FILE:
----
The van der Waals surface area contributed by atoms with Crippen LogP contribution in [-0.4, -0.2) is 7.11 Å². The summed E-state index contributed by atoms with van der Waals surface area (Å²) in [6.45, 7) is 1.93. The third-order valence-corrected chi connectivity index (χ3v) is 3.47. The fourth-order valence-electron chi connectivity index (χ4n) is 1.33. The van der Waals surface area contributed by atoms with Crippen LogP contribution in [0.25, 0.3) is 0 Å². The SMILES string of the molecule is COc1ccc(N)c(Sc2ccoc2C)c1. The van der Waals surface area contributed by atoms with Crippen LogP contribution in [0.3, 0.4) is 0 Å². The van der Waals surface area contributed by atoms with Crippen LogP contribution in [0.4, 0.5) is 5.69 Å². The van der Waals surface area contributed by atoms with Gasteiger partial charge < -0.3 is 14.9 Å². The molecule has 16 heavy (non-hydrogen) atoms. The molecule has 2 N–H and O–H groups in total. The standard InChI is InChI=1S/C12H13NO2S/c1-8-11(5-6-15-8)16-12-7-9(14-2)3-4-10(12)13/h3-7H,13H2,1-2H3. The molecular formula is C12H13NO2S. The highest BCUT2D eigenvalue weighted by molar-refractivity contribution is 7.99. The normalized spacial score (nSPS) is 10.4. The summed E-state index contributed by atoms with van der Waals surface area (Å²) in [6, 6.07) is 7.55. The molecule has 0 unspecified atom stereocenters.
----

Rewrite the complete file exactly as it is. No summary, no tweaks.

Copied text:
The van der Waals surface area contributed by atoms with Crippen LogP contribution in [-0.4, -0.2) is 7.11 Å². The summed E-state index contributed by atoms with van der Waals surface area (Å²) in [6.45, 7) is 1.93. The third-order valence-corrected chi connectivity index (χ3v) is 3.47. The fourth-order valence-electron chi connectivity index (χ4n) is 1.33. The van der Waals surface area contributed by atoms with Crippen LogP contribution in [0.25, 0.3) is 0 Å². The SMILES string of the molecule is COc1ccc(N)c(Sc2ccoc2C)c1. The van der Waals surface area contributed by atoms with Crippen LogP contribution in [0.3, 0.4) is 0 Å². The van der Waals surface area contributed by atoms with Crippen LogP contribution in [0.4, 0.5) is 5.69 Å². The van der Waals surface area contributed by atoms with Gasteiger partial charge < -0.3 is 14.9 Å². The molecule has 16 heavy (non-hydrogen) atoms. The molecule has 2 N–H and O–H groups in total. The standard InChI is InChI=1S/C12H13NO2S/c1-8-11(5-6-15-8)16-12-7-9(14-2)3-4-10(12)13/h3-7H,13H2,1-2H3. The molecular formula is C12H13NO2S. The highest BCUT2D eigenvalue weighted by molar-refractivity contribution is 7.99. The normalized spacial score (nSPS) is 10.4. The summed E-state index contributed by atoms with van der Waals surface area (Å²) in [6, 6.07) is 7.55. The molecule has 0 unspecified atom stereocenters.